Challenges linked to elections come in many shapes and sizes—some can be anticipated, most are hard to tell. The ruling AIADMK in Tamil Nadu is now straddling both fronts. The party clearly anticipated that its vote-share would be eroded after its split and when T.T.V. Dhinakaran emerged as a doughty challenger. To compensate this erosion it embraced the PMK, BJP and Vijayakanth’s DMDK—even if it meant contesting only 21 seats as against all the 39 it had in 2014, of which it won 37.
While Dhinakaran has lost his legal challenges—against the disqualification of his 18 MLAs and denying the AIADMK its Two Leaves poll symbol—he remains a potent political threat especially in the Thevar-dominated districts of the Cauvery delta and southern Tamil Nadu. “Dhinakaran knows that he will not win any seat, but his intention is to undercut our vote bank and spoil our winning chances. So, while we take the DMK head on, we also need to watch out for Dhinakaran snapping at our heels,” a senior AIADMK minister says.
The ruling party tinkered with its candidates—axing 31 of the 37 MPs and renominating only six. It inducted freshers, including the sons of deputy CM O. Panneerselvam and another senior MLA from Madurai to counter the TTV effect. The party held on to its trusted strongholds in western Tamil Nadu, giving away only one seat to the BJP. This region, called the Kongu belt due to the predominance of Kongu Vellalars or Gounders who elected 45 AIADMK MLAs in 2016, including chief minister EPS, has always stood behind the AIADMK.
Even as the AIADMK was hoping for a rich haul of seats from this western belt the unanticipated storm hit the ruling party in the form of a sex scandal in Pollachi town near Coimbatore. The arrest of a gang of youths for sexual exploitation, torture, extortion and blackmail of young girls from the region blew up in its face as one suspect is said to be associated with the ruling party. The DMK latched on to the controversy and tried to link the son of assembly deputy speaker Pollachi Jayaraman to the scandal.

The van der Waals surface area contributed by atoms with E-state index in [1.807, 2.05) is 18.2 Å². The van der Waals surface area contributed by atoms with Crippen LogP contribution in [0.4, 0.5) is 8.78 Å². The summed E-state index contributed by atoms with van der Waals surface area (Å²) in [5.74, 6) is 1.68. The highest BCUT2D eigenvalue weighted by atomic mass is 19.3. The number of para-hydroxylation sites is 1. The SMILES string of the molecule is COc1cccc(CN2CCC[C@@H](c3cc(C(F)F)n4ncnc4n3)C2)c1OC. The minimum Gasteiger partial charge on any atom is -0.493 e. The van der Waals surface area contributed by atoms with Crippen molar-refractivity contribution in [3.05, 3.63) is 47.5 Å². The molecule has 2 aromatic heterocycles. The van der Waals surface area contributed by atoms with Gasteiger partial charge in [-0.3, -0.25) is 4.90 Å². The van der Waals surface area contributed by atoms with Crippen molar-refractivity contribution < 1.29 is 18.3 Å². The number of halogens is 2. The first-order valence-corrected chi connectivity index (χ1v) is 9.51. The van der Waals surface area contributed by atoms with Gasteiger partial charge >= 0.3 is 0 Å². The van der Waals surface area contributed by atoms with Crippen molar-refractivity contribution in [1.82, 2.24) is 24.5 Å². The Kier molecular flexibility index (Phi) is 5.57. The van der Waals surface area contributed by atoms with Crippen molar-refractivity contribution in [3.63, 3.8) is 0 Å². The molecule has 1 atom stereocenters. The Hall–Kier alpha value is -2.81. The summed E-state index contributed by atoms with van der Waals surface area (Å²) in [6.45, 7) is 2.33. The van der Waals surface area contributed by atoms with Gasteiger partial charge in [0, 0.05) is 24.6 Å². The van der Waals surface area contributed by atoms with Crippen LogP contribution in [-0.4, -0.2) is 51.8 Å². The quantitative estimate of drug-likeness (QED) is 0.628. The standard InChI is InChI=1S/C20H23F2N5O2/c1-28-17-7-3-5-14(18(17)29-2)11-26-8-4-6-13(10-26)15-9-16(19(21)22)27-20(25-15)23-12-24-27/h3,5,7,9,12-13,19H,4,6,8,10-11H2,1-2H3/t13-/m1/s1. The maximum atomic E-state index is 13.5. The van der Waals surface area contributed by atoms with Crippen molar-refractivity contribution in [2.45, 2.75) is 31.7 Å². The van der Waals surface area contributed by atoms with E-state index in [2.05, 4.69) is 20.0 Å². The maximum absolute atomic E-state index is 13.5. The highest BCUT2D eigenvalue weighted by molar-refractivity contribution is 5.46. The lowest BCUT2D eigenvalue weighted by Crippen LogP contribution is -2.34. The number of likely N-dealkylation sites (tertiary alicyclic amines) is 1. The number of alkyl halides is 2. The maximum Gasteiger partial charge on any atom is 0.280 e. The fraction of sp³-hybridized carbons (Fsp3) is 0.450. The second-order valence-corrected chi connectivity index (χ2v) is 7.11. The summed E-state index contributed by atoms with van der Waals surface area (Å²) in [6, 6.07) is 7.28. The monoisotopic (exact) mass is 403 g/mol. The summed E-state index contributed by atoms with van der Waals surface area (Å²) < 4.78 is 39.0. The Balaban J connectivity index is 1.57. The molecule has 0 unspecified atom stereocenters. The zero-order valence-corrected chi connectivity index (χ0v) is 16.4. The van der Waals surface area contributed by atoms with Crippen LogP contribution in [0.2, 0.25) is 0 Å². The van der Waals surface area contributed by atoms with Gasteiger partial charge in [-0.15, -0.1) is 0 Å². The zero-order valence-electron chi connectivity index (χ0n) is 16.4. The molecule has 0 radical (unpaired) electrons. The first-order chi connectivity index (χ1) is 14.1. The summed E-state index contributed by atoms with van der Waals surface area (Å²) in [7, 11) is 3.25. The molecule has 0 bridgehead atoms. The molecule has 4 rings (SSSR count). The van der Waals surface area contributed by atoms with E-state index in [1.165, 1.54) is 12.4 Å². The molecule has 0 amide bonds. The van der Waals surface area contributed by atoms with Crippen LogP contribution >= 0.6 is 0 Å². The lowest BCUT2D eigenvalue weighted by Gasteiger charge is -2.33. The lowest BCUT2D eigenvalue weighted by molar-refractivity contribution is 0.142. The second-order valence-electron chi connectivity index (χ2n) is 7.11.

Though the administration quickly referred the case to the CBI, the local police’s ham-handed handling of the preliminary investigation triggered public anger, further fuelled by saturation coverage by the TV channels. “It was clear that the Opposition and media were trying to whip up frenzy to turn women voters against the AIADMK as if we had plotted the whole affair and tried to protect the guilty. Once the heat and noise die down people will be able to sift through and see the truth,” fisheries minister D. Jayakumar says.
The DMK, which has been on a stronger wicket from the start, is naturally smiling at the troubles of its rival. But the two Dravidian majors have chosen to contest only 21 seats each and will be locked in a direct contest only in 11. “Even if the DMK manages to win all its 21 seats, it could be let down by its allies who will be easy meat for the AIADMK as it happened in 2016. The DMK might have erred big time by giving the Congress ten seats when the national party could win only eight of 41 assembly seats, thereby robbing the DMK of a certain win,” political commentator Rangaraj Pandey says.
But DMK managers hope that this being a national election the voter preference for the Congress would be much greater than an assembly election. And the Congress too harbours similar hopes.
By G.C. Shekhar in Chennai